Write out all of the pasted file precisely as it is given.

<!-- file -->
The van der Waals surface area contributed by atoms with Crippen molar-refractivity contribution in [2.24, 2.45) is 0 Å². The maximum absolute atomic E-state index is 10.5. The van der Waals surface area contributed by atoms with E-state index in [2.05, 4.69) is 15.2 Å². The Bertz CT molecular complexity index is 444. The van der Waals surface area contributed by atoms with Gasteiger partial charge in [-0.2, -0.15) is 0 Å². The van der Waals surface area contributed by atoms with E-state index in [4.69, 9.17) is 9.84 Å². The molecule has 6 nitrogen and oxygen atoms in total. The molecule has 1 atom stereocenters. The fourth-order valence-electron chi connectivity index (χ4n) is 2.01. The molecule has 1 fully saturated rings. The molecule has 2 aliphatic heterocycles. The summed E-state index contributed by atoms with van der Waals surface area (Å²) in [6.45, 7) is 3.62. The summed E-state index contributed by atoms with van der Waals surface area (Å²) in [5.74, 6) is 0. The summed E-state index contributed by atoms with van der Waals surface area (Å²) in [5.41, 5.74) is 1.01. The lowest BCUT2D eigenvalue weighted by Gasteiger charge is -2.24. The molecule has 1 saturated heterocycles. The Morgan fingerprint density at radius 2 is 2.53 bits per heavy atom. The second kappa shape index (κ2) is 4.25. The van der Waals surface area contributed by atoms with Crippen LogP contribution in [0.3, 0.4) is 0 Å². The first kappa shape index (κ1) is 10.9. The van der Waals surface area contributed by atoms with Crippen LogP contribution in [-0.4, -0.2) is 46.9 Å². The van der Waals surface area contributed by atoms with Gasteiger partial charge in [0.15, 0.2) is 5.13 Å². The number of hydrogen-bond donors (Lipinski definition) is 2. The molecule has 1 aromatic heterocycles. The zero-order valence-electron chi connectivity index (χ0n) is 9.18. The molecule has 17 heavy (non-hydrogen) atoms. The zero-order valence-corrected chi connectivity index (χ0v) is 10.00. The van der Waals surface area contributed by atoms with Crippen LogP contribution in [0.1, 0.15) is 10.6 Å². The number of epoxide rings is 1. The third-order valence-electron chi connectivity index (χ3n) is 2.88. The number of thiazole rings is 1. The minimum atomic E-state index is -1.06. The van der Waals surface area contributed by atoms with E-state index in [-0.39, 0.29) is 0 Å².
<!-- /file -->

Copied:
The van der Waals surface area contributed by atoms with Crippen molar-refractivity contribution in [2.24, 2.45) is 0 Å². The maximum absolute atomic E-state index is 10.5. The van der Waals surface area contributed by atoms with E-state index in [2.05, 4.69) is 15.2 Å². The Bertz CT molecular complexity index is 444. The van der Waals surface area contributed by atoms with Gasteiger partial charge in [-0.2, -0.15) is 0 Å². The van der Waals surface area contributed by atoms with E-state index in [4.69, 9.17) is 9.84 Å². The molecule has 6 nitrogen and oxygen atoms in total. The molecule has 1 atom stereocenters. The fourth-order valence-electron chi connectivity index (χ4n) is 2.01. The molecule has 1 fully saturated rings. The molecule has 2 aliphatic heterocycles. The summed E-state index contributed by atoms with van der Waals surface area (Å²) in [6.45, 7) is 3.62. The summed E-state index contributed by atoms with van der Waals surface area (Å²) in [5.74, 6) is 0. The summed E-state index contributed by atoms with van der Waals surface area (Å²) in [5.41, 5.74) is 1.01. The lowest BCUT2D eigenvalue weighted by Gasteiger charge is -2.24. The molecule has 1 saturated heterocycles. The Morgan fingerprint density at radius 2 is 2.53 bits per heavy atom. The second kappa shape index (κ2) is 4.25. The van der Waals surface area contributed by atoms with Crippen LogP contribution in [0.3, 0.4) is 0 Å². The first kappa shape index (κ1) is 10.9. The van der Waals surface area contributed by atoms with Crippen LogP contribution in [-0.4, -0.2) is 46.9 Å². The van der Waals surface area contributed by atoms with Gasteiger partial charge in [0.15, 0.2) is 5.13 Å². The number of hydrogen-bond donors (Lipinski definition) is 2. The molecule has 1 aromatic heterocycles. The zero-order valence-electron chi connectivity index (χ0n) is 9.18. The molecule has 17 heavy (non-hydrogen) atoms. The zero-order valence-corrected chi connectivity index (χ0v) is 10.00. The van der Waals surface area contributed by atoms with Crippen LogP contribution in [0.1, 0.15) is 10.6 Å². The number of epoxide rings is 1. The third-order valence-electron chi connectivity index (χ3n) is 2.88. The number of thiazole rings is 1. The minimum atomic E-state index is -1.06. The van der Waals surface area contributed by atoms with E-state index in [-0.39, 0.29) is 0 Å².